During World War II my dad purchased a small silver case in India. One side has a crude etching of India-Bombay, Delhi and Calcutta, the Taj Mahal on the other side. Dad was well known for buying crafts from neighborhood children; they flocked to our door with their wares. Dad certainly would have purchased a small silver case from a street child. I wonder about that child.
Spring has arrived with its vivid display of color and that has brought a question. Which of our common flowers are native to this area? That is not a question I can address from the view of a botanist, but I can address it as a historian. There are a number of early accounts that describe the flora of the Golden Triangle.
The Black Death struck Europe in the 14th century, killing hundreds of millions of people.
I know little about fish or fishing, but I know fisherman like to go for rainbow trout, a good fish to have at the end of your line or to have in your frying pan.
Once upon a time, I was a Catholic. The churches were beautiful then. They were cool and dark, filled with flickering candles, the aromas of incense and burning wax, and life-sized statues of saints. I loved those statues, and, in the spring, placed small bouquets of pink roses at their plaster feet.
The garden has been tilled. We mixed in sand left over from a construction job to loosen up the prairie clay.
The heist movie is a Hollywood standard, so when a real heist is made, it is necessary for those telling about the real heist to compare it to the movie versions. Scott Andrew Selby and Greg Campbell have repeatedly done this in “Flawless: Inside the Largest Diamond Heist in History “(Union Square Press). They repeatedly refer to the 2001 remake “Ocean’s Eleven” when telling the story of the 2003 burglary of an office called the Diamond Center in the heart of the Diamond District in Antwerp.
Some animals like to sport bright colors, as if they want to be seen. Others favor drab colors, as if they want to blend in and avoid recognition. There must be advantages to both strategies. Soldiers used to sport bright red clothing in the field, and now tend to go with grey and olive blotches, if they are in forest, and beige spotty patterns if they are on sand.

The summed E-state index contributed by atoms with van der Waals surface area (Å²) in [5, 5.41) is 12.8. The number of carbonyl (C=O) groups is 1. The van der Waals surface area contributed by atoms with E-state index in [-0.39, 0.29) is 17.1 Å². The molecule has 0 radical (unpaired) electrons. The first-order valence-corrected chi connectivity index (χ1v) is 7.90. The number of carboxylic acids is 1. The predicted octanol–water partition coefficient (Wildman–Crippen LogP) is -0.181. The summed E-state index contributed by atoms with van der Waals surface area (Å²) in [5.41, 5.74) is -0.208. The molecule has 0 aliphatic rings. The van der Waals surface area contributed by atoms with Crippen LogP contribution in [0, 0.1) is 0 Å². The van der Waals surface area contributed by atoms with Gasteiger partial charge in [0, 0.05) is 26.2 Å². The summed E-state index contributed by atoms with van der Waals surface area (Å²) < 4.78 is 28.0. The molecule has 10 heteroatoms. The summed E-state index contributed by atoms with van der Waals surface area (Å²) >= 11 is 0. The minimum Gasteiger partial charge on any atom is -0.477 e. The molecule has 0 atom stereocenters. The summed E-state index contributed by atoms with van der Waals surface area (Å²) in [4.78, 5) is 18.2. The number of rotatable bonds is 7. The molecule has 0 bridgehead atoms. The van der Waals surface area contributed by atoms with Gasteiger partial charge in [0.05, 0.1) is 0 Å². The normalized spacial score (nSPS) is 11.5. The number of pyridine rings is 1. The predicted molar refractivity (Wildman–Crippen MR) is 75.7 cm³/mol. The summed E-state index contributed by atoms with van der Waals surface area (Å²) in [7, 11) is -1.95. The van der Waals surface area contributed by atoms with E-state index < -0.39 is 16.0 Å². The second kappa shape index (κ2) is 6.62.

I know I’m too stupid to have a computer, and I really don’t care; but if I want to keep one finger in the world I have to have one.
Whoever said making up was hard to do? It’s a cinch, especially with all of the makeup brushes available now.
Mississippi is in the national news, again. Sometimes it seems that we only get press for embarrassing things, like being one of the fattest states, or the least literate.
Last week Marion asked: “What is the oldest surviving house in Columbus?”
I love the concept of saving daylight. It makes me think of that old Jim Croce song, “Time In A Bottle.” Both are lovely ideas, an odd mixing of magic and miracle.
Buttercups are popping up everywhere on the Southside. Okay, buttercups are not exclusive to my neck of the woods and are, in fact, beginning to bloom all over the South, from my mama’s little country roadside in my hometown of Richton to my old stomping grounds all over Jackson.
She is, quite simply, the personification of class. She doesn’t need to shout to be heard. When she speaks, people intuitively listen.
“I once was lost But now I’m found.” “Amazing Grace,” by John Newton I can get lost anywhere. I have no sense of direction.
We had an owl emergency in our neighborhood last weekend. My neighbor, “Farmer” Greg, found an injured bird on his property in Artesia.
This week the world seemed a bit quieter. Columbus is saying goodbye to a favorite, truly beloved, adopted son. His name is Scotty Daniels. Most of us knew him as Scotty D.
This time of year can be hard on gardeners.
Recently, Pearl Holt died. I did not know her well, only in passing.
2. The Ups and Downs of Nelson's Pillar BOOK REVIEWS